Stylistically, Maestro Fresh-Wes belongs to the Big Daddy Kane school of emceeing. He's a charmer to the ladies, a benefactor to society, an entertainer to the audience, and a threat to foes. Clearly bred on battling, Fresh-Wes isn't afraid to hurt feelings, cutting recklessly across the one-verse opener "On the Jazz Tip," or playing bouncer with guest K-4CE on "VIP's Only." "The Maestro Zone" is another hip-hop hurricane doing damage:
"So let the Fresh lead, here for the next breed
Critiquin' like Rex Reed, makin' your text bleed
Ruder than Rick Rude I made a intrude
Niggas sweatin' bullets, shittin' bricks and pissin' ice cubes
Unprofessional, easily detectable
Spectacles are glued to my testicles
Movin' round like a bunch of homosexuals
I turn fruits into vegetables
Breakin' bones on the microphone
You're in the Maestro Zone"
The downside of Stro's dense lyrical performance are the recurring '88 era internal rhymes. Rap references to Shakespeare rarely do justice to the man's standing, but "Tax, wax and break and shake like Shakespeare" probably qualifies as the most nonsensical ever. In that particular regard Maes was definitely old school by 1991 standards. But when it came to throwing punches, this Canuck could easily spar with the Yanks: "Because I'm from Canada don't think I'm a amateur / cause I'm so fly I'm droppin' dope like Panama / Last year I wore a black tuxedo / now chicks pay to see me in my silk black Speedos."
The best thing about "The Black Tie Affair," however, might be the musical adaption of its MC's 'classical' shtick. While the professionalized remix of quiet stormer "Private Symphony" is cliché R&B, the rest of the production is hardcore hip-hop with a subtle swing vibe to it. Three tracks are handled by Wes and the team from his first album, First Offence Productions. They put together the functionally thoughtful "Watchin' Zeros Grow" and "Nothin' at All" and the closing after-show cypher "Pass the Champagne." Which leaves seven tracks for K-Cut, best known for (together with Sir Scratch) making up the Toronto branch of Main Source, who under the lead of Large Professor released the hip-hop classic "Breaking Atoms," coincidentially also in 1991.
"Conductin' Thangs" steers smoothly across the dancefloor, deriving its shuffle from the Skatalites song BDP used for "Edutainment." "On the Jazz Tip" has pianos that bang almost as hard as the drums. "Poetry Is Black"'s pumping rhythm is virtually made to pump your fist to. "The Black Tie Affair" is a modestly playful beat with prominent cutting and a late pattern change. "VIP's Only" is as pugilistic as boom bap gets with steam-rolling drums and funky highlights in the hook. "LTD Makes a Toast" has DJ LTD going against horn flares and dense drums. "The Maestro Zone" might just feature the most flavorful horns in hip-hop ever. And then there are two excellent (uncredited) interludes at the end of the album that could also very well have been produced by K-Cut. Bottomline, his beats here rival almost anything DITC put out in the early '90s and notorious nostalgists would probably be all over them if they were produced by some big name East Coast producer like Pete Rock or Large Professor.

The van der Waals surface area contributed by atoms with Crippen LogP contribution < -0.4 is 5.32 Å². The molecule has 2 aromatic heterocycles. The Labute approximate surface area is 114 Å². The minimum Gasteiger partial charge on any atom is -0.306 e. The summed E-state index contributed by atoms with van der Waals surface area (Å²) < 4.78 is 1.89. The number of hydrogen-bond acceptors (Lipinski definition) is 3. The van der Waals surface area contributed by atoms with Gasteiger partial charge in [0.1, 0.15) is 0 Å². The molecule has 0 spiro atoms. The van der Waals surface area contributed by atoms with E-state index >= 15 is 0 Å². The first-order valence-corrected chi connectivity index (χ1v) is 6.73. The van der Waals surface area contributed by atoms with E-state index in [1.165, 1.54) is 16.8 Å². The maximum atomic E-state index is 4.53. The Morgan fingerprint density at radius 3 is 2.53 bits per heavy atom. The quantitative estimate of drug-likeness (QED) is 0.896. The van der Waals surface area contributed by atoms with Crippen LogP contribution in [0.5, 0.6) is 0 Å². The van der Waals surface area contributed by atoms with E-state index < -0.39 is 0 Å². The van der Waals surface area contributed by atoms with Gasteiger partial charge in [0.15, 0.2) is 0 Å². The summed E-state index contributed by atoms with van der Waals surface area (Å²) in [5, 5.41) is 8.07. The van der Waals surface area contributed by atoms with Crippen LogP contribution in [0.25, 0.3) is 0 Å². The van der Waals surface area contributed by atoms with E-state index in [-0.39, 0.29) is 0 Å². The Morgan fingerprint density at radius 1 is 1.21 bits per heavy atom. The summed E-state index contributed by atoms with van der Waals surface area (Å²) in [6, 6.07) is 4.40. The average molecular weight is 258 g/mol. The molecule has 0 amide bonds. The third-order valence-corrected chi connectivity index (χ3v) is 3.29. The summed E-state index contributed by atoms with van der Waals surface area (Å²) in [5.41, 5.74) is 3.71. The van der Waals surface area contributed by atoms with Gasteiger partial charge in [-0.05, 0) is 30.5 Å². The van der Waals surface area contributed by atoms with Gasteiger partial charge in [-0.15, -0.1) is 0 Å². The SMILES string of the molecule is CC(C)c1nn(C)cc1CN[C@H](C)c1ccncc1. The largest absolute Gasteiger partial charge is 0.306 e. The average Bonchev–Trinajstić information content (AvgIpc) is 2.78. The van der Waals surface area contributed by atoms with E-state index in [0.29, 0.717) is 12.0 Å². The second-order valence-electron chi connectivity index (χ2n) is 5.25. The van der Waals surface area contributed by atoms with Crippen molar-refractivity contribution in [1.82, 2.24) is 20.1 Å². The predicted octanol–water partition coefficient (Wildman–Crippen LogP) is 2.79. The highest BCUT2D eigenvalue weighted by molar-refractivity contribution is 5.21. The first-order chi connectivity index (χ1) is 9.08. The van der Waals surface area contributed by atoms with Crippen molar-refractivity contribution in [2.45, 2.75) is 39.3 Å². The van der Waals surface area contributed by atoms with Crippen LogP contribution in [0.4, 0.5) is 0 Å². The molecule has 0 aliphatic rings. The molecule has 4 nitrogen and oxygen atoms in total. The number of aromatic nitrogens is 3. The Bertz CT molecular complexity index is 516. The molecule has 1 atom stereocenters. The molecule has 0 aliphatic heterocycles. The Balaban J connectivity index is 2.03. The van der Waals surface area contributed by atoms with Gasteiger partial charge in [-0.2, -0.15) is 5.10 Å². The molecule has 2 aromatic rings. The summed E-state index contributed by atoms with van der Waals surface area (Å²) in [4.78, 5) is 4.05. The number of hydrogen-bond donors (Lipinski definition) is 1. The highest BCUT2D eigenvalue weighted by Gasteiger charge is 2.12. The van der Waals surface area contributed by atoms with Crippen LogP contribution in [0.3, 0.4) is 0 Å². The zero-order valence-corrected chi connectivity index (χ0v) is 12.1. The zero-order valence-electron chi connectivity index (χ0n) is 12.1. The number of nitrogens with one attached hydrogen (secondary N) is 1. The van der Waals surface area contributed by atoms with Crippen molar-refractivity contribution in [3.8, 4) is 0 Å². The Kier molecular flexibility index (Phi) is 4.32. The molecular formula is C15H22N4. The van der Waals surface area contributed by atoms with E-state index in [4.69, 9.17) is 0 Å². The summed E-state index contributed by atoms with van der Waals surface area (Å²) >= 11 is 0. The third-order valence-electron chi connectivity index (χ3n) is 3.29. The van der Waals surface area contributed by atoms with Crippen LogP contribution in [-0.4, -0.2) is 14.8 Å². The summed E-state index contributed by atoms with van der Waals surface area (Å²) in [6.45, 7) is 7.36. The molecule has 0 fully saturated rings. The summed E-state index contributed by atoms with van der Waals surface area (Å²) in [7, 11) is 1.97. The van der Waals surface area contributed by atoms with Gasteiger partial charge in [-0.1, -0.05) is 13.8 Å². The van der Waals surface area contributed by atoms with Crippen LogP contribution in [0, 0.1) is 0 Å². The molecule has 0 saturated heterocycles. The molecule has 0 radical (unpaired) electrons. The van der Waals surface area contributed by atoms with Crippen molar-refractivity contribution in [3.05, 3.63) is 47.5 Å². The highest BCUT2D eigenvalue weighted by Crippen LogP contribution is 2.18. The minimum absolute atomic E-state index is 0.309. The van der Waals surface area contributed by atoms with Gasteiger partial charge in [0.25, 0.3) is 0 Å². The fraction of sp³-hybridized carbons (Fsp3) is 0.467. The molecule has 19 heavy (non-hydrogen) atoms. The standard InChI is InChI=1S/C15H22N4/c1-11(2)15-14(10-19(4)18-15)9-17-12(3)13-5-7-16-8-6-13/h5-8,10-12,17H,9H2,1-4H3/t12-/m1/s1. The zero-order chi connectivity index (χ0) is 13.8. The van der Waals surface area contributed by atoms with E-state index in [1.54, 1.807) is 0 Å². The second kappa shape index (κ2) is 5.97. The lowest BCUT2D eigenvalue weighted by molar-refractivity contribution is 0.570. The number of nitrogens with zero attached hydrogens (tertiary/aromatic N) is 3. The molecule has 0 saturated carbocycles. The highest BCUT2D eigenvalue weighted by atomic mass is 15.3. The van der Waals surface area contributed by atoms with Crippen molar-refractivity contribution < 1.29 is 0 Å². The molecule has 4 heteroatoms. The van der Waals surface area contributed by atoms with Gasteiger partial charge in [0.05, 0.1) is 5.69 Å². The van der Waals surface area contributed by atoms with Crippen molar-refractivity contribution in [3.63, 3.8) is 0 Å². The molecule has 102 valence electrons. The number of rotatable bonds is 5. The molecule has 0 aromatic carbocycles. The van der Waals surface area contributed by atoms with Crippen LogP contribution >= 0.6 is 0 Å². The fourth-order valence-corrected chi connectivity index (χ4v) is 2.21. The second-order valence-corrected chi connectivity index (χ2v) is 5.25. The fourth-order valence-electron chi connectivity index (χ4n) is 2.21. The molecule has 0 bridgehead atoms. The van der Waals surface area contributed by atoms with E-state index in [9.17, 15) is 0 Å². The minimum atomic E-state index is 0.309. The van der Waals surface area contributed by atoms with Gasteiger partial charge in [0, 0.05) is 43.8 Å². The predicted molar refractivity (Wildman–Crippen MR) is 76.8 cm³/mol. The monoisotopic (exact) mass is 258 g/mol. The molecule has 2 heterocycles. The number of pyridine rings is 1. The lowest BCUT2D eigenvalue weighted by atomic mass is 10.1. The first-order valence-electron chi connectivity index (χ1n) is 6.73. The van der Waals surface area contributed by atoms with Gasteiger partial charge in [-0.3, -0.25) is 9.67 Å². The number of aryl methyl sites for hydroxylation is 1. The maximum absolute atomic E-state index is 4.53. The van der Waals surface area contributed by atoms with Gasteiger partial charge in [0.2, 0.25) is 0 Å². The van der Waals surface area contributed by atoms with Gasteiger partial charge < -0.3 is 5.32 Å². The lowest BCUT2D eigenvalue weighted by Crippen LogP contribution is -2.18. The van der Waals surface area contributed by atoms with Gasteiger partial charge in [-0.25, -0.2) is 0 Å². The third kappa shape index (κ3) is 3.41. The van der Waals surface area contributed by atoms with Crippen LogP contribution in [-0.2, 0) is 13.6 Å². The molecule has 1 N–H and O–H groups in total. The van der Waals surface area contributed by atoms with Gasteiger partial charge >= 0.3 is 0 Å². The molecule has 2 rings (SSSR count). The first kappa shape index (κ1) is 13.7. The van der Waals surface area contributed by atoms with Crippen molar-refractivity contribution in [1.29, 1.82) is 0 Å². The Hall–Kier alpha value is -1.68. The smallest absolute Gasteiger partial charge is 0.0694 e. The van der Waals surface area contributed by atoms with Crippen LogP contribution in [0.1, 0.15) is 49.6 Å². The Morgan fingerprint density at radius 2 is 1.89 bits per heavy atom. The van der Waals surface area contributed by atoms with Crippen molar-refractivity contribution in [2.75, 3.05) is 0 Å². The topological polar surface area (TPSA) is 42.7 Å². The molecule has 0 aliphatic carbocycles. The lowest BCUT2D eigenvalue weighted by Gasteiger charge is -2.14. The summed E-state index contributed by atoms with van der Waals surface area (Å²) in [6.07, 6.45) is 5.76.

"Symphony in Effect was just a mic check," Maes boasted on the album's lead single. "The Black Tie Affair" was clearly a more professional record, even as it lacked dancefloor favorites. Sales-wise, however, it went gold, not exactly the next level after a platinum debut. 1991 was nevertheless a highly successful year for the Toronto MC as he won two Juno awards (with three additional nominations), one for Best Video ("Drop the Needle"), one for Rap Recording of the Year ("Symphony in Effect"), the latter being the first ever issued by the Canadian Academy of Recording Arts and Sciences in that category. In an effort to cross the border, the album was re-packaged in 1992 as "Maestro Zone," minus "The Black Tie Affair" and three interludes and with an abridged version of "Watchin' Zeros Grow." Four songs were added, notably the production-themed "Another Funky Break (From My Pap's Crate)" and the lewd but funny "Hittin' the Girlschools."
On "The Black Tie Affair" Maestro Fresh-Wes is conscious in the very sense of the word - conscious of the fact that what he says and does has an impact on his audience. The result is an album that reflects both the era's climate and the rapper's personal situation. "Facts I holler and still make dollars," he rhymed, convinced that he could pull it off. It's that conviction and the confidence with which it is brought forth that make this album an important Canadian release that should even at this point find fans anywhere in the world.
Music Vibes: 8.5 of 10 Lyric Vibes: 7.5 of 10 TOTAL Vibes: 8 of 10
Originally posted: May 5, 2009